About 5.7 million Pakistani flood survivors will face a serious food crisis in the next three months, the UN humanitarian agency warned on Monday.
An appeal for Pakistan will be raised to $816 million from $160m amid rising deaths from disease, Julien Harneis, the UN resident co-ordinator in Pakistan, told reporters in Geneva.
He said aid agencies needed more funds to prevent a “second wave of destruction” from waterborne and other diseases.
The UN issued an appeal for $160m in emergency funding in late August, but this was not enough to meet the scale of devastation, he said.
Monday's warning came hours after Pakistan’s National Disaster Management Authority reported that floods from abnormally heavy monsoon rains have killed 1,695 people, affected 33 million and damaged more than two million homes. Hundreds of thousands of displaced people are now living in tents and makeshift homes.
The UN Office for the Co-ordination of Humanitarian Affairs in its latest report on Saturday said the current floods are expected to exacerbate food insecurity in Pakistan and said 5.7 million people in flood-affected areas are facing a food crisis.
Even before the floods, according to the World Health Organisation, 16 per cent of the population was living in moderate or severe food insecurity.
However, Pakistan’s government insists that there is no immediate worry about food supplies, as wheat stocks are enough to last through until the next harvest and that it is importing more.
The UN agency said in a tweet on Monday that the agency and other partners have scaled up their flood response and delivered aid to 1.6 million people directly affected by the deluges.
It said outbreaks of waterborne and other diseases are on the rise in south-eastern province Sindh and south-western province Balochistan, where floods have caused the most damage since mid-June.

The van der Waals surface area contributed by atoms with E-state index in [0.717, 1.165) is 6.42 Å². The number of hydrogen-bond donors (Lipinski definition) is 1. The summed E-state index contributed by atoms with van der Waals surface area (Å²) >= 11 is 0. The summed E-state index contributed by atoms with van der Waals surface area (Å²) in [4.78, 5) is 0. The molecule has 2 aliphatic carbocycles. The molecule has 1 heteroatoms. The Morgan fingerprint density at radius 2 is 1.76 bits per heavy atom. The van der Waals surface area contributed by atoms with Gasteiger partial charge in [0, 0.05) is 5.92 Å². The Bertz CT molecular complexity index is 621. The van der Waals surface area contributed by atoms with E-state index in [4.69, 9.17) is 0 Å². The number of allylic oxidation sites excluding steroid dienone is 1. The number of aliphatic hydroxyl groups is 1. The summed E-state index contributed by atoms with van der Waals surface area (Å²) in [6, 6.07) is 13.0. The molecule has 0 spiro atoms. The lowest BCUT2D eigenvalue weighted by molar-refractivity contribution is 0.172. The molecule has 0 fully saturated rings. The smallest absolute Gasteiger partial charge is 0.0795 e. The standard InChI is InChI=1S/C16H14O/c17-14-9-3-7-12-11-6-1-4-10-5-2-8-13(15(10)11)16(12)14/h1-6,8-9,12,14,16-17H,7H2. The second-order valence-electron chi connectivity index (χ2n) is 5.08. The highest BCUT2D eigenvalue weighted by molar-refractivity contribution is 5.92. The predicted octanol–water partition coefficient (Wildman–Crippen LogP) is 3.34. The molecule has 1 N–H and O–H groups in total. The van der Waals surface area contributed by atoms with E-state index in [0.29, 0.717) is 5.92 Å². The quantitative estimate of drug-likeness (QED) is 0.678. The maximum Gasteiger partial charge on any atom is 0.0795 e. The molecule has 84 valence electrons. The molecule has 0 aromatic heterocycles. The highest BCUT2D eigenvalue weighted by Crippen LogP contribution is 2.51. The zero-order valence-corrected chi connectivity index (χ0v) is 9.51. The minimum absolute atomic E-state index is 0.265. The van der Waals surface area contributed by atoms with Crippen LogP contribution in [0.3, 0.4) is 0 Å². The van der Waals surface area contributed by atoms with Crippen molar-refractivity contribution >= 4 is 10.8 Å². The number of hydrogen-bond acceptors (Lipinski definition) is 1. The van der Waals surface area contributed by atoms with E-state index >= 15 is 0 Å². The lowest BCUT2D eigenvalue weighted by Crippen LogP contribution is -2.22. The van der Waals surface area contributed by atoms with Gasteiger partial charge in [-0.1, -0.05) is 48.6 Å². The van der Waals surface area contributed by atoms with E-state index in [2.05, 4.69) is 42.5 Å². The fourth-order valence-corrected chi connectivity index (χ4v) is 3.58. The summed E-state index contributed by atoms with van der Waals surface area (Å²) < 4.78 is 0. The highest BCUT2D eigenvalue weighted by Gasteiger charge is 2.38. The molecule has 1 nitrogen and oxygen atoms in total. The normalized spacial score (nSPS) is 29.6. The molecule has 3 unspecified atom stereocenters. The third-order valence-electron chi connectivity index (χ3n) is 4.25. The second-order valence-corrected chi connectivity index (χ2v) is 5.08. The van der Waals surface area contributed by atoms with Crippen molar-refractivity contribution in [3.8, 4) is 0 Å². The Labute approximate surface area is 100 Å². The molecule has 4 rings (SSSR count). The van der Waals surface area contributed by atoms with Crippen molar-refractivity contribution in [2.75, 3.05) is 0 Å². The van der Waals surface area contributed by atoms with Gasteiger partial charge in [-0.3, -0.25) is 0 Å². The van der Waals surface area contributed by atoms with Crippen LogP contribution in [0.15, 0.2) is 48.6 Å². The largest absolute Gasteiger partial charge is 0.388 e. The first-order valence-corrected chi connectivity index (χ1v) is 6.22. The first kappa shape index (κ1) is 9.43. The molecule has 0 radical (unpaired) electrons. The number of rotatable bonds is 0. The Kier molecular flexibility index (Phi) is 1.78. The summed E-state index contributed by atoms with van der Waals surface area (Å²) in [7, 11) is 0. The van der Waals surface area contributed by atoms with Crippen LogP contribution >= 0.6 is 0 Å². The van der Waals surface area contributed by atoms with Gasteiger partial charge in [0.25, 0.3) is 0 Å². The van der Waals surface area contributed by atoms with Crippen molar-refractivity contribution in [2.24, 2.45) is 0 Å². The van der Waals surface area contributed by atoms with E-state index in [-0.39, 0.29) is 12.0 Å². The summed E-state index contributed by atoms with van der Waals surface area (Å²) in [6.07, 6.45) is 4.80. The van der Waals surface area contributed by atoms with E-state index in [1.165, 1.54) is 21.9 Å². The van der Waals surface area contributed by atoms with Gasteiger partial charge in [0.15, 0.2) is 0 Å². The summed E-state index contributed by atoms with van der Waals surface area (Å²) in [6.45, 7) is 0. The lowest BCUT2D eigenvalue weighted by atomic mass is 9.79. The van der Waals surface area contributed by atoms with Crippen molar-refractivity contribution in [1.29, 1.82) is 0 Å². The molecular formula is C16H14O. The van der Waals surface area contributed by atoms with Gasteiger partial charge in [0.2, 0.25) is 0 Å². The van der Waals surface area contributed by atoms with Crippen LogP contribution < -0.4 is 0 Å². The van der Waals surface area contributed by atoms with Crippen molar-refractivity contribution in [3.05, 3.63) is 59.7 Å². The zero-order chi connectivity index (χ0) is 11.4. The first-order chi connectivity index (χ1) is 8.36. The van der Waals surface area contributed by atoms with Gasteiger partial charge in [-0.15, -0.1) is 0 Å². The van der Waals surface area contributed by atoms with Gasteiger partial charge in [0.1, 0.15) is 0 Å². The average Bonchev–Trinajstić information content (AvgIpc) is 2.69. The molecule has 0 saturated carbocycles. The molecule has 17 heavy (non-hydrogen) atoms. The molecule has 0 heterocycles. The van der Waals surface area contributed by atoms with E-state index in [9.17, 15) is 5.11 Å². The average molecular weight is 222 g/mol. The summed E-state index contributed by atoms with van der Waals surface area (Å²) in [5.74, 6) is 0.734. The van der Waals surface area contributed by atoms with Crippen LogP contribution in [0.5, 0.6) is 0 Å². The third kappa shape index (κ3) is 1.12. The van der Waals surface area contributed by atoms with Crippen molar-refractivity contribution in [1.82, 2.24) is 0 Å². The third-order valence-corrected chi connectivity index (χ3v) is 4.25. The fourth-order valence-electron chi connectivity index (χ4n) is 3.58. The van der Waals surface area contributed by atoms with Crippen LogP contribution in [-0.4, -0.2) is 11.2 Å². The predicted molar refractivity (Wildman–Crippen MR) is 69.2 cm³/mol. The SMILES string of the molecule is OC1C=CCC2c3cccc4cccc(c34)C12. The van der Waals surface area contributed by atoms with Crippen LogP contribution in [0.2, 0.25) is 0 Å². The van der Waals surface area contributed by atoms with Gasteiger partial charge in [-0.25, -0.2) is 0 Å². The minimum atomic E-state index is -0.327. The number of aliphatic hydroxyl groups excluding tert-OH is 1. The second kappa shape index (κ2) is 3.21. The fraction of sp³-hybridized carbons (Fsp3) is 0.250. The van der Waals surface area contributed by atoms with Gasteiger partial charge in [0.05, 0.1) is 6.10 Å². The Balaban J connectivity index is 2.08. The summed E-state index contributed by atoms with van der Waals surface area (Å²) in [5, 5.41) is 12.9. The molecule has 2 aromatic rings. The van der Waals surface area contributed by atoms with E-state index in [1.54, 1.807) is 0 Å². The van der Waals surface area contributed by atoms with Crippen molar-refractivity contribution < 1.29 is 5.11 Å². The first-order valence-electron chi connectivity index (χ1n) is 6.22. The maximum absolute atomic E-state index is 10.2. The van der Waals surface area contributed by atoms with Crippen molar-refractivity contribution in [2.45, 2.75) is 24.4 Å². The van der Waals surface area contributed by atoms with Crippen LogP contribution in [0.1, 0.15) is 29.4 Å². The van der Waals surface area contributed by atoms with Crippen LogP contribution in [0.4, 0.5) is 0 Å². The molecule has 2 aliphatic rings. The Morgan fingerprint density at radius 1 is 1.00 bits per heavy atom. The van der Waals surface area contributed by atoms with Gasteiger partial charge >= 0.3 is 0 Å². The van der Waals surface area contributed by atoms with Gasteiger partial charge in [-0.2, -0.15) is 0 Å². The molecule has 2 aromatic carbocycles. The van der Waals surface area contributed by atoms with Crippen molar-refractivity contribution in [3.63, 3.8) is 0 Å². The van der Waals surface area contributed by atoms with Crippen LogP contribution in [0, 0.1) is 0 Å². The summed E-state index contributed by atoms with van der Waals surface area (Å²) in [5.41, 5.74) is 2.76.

A number of countries, including the UAE, and UN agencies have sent more than 131 flights carrying aid for survivors.
But many say they have either received too little help or are still waiting for it.
The UN agency also said in its Saturday report that rainfall in Balochistan and Sindh lightened substantially over the past week, as temperatures start to fall ahead of winter.
“Normal conditions are prevailing in most districts of Balochistan, while in Sindh, the Indus River is flowing normally,” it said.
In 18 out of 22 districts of Sindh, floodwater levels had receded at least 34 per cent, and in some districts up to 78 per cent.
The report also highlighted the ordeal of flood survivors, saying many continue to live in “unsanitary conditions in temporary shelters, often with limited access to basic services, compounding the risk of a major public health crisis”.
It said pregnant women are being treated in temporary camps when possible, with nearly 130,000 in need of urgent health services.
“Already before the floods, Pakistan had one of the highest maternal mortality rates in Asia, with the situation likely to deteriorate,” the agency said.
Pakistan says floods caused about $30 billion of damage to its economy.
Floods washed away thousands of kilometres of roads, destroyed 440 bridges and disrupted rail services.
Pakistan Railways said it has started restoring train service from Sindh after repairing some tracks damaged by floods.